Feb 202014


This is Day Two of the Sacred Scared Project.  You can read more about it here.  And read Day One here.


My friends, meet my friends. This is Jen. Jen Hatmaker is the author of seven books, a nationally acclaimed speaker, a fierce advocate for orphans, a blogger, and the mother of five.  When people ask me about my friend, Jen, they always say – “How does she do it all? She’s AMAZING.” And she IS. But like all AMAZING folks, she’s also afraid.

Jen’s afraid that her passion for her work will mess up her kids. 

jen-300In the quiet of my real life, when I’m tucked away from all of your eyes, when my mind is still and I think my actual thoughts, I have a deep, shaky-limbed worry. It is so strong and real that I am petrified to share it with anyone, and in fact, haven’t. It’s too true, too important, and I think about it so often and it scares me so badly, that I’m afraid to tell you lest you use it against me or aren’t gentle with this vulnerable admission:

I am so scared that in my mission and ministry, in this travel and writing and work (because it is work, just like any job is), my kids will resent me, carry a grudge, and worst of all, be angry at God for taking up so much of me during their childhood.

As I type that, my hands are shaking.

I don’t want you to think I worry about this, because I’d rather come across as self-assured, carefully weighing the cost of this ministry and landing confidently where I have. I’d rather throw out casual comments my kids make like, “I didn’t even know you were gone” or “We had so much fun while you were in Seattle” because I don’t want you to know that my being gone is hard on us all.

I want my kids to love Jesus so desperately, but what if they resent Him for drawing their parents into such laborious ministry? Am I doing this well? Am I being obedient in all the ways, both at home and in the field? I don’t know. I don’t know how my kids will talk about my absences in ten years. I don’t know if they’ll ever understand how hard I tried to do everything God set in front of me, at home and not at home, especially when I’m not even sure how to do this. I know they won’t comprehend how much I worried about it all.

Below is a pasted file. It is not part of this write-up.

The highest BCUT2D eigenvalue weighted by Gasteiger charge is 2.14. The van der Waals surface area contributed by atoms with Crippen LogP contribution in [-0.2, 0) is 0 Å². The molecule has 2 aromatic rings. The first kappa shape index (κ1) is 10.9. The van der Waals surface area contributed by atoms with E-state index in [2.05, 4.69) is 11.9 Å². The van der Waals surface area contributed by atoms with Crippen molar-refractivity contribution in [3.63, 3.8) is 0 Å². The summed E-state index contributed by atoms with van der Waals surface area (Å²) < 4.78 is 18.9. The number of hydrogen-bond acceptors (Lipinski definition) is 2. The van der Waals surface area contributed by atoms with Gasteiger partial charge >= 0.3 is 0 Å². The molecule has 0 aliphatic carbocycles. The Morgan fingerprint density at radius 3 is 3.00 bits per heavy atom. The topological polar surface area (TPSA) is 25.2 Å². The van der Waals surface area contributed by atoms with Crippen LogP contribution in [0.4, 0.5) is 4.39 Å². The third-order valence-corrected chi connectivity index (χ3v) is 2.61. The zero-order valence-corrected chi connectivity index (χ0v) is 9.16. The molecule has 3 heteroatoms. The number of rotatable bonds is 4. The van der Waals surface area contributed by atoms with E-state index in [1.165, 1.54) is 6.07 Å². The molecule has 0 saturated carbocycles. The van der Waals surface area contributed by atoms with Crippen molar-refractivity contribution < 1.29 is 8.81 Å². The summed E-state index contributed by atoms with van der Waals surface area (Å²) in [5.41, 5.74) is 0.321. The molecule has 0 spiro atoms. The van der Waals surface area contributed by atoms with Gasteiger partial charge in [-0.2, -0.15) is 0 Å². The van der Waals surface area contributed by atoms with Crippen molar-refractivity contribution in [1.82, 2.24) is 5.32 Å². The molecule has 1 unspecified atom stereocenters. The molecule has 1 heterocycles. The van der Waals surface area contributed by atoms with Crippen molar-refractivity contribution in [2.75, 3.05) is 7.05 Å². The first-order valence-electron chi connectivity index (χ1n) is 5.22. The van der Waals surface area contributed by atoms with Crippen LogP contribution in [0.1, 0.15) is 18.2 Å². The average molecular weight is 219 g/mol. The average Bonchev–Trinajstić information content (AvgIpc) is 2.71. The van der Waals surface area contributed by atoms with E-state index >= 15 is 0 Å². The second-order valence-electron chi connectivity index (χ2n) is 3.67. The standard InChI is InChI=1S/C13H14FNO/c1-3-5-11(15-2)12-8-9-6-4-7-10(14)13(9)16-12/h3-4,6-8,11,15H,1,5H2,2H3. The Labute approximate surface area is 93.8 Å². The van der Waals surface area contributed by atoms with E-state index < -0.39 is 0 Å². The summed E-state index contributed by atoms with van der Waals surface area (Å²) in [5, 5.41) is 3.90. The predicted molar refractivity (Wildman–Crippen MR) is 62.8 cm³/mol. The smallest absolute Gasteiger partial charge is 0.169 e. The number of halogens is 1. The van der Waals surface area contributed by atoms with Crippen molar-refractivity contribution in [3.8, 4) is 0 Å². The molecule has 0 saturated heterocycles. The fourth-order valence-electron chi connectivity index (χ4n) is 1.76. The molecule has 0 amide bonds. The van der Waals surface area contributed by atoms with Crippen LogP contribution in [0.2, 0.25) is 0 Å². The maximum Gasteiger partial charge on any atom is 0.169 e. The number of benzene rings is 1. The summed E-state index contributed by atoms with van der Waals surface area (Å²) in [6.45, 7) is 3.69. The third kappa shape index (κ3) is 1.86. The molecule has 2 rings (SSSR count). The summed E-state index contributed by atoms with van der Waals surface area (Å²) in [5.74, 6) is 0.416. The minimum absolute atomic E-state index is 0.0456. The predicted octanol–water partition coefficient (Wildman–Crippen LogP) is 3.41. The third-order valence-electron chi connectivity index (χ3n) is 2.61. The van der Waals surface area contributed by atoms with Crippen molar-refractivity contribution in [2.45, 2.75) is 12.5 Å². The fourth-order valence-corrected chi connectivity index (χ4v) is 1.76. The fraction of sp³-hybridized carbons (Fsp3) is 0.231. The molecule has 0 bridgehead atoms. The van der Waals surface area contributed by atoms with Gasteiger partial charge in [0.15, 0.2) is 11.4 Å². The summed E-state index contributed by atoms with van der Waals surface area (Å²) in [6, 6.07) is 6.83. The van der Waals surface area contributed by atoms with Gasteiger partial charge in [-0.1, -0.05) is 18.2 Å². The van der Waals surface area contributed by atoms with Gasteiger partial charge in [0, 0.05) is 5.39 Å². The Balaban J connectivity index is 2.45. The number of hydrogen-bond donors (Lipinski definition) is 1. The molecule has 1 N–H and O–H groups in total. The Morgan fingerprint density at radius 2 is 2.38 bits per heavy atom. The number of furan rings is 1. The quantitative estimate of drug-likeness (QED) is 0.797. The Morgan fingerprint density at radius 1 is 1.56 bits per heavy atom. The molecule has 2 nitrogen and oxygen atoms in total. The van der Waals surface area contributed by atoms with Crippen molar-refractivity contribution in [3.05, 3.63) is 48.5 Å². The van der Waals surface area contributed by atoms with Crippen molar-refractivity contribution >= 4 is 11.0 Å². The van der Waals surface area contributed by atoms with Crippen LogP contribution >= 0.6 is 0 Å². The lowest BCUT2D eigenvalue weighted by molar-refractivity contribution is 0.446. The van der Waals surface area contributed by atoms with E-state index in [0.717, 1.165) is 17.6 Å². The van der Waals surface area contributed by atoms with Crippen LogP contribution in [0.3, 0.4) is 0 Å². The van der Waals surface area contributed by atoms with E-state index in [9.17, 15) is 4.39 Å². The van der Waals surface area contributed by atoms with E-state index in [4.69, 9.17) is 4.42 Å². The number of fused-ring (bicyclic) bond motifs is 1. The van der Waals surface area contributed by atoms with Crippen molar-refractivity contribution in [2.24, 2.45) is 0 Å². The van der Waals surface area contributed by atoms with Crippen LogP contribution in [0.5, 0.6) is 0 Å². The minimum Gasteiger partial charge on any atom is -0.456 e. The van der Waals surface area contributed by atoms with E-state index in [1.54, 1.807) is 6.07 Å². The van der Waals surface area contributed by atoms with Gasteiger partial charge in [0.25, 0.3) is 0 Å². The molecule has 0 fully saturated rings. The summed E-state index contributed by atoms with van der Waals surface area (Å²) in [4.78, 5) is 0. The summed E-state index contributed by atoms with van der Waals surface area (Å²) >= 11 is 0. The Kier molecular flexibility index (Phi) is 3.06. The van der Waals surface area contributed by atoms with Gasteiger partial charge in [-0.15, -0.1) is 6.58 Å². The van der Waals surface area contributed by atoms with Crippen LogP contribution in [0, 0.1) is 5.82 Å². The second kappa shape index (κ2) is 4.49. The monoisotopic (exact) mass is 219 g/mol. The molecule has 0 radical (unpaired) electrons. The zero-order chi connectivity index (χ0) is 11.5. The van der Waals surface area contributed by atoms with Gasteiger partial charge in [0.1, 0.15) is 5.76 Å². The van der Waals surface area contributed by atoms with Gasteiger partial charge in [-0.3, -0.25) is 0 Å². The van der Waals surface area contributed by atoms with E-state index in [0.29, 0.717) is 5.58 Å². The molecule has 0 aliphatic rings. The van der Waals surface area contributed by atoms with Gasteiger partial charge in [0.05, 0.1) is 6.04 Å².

I don’t know if all working moms have this deep terror, but since mine has “God” attached to it, I’m afraid my kids will only see my divided time, not the Jesus I love. I love my family; my children are a gift and this time is short. I so want to be a good mom and good wife and good disciple and good leader, and balance is a lie and I can’t find it even if it is true, and it makes me so afraid.



And Lovies, meet my Kristen. Kristen Howerton is a psychology professor, an in-demand speaker, a blogger, and a businesswoman. She’s also the mama of four little ones- two are biological and two are adopted. She’s kind, brave, generous and wicked smart.

. . . And Kristen is afraid that her social anxiety is hurting her and her family. 

KH-pic-300I have so many general insecurities and hangups that it really is hard to narrow it down, but one that has been really difficult for me this year is my social anxiety. It’s a bit hard to explain because I am not necessarily a shy person. I could speak to a large room of people without getting nervous. In a group of people who know me well, I can be loud and silly.  But I really struggle in everyday small-talk situations.

A part of this is because I’m extremely introverted. As an introvert, I’m much more comfortable talking about deeper issues than about the weather or how the soccer team is doing this season. Small talk is exhausting and painfully awkward for me.  As a result, I have an awkward tendency of going WAY too deep in conversations with strangers as an attempt to avoid the chit-chat conversation and get to something meaningful. For example, at school pickup:

“Oh, hi. You must be Bella’s mom. (awkward pause) So what do you think happens when we die?”

Yeah. I am the queen of going too deep, too soon. It’s like a compulsion.

Coupled with the introversion, I am also a rather anxious person. I struggle with insecurity. After social situations with people outside my inner circle, I tend to replay every interaction over and over to try to figure out how I was perceived. It is not uncommon for me to lay awake for hours after a party, going over every conversation I had, and berating myself for where I went wrong in each situation. “Man, Kristen. You totally offended them with your sarcasm. And why are you so nosey with your questions? They must think you are obnoxious. They probably talked about you when you walked away.”  Wash, rinse, repeat. I am my own worst critic, and my mind races after social interactions.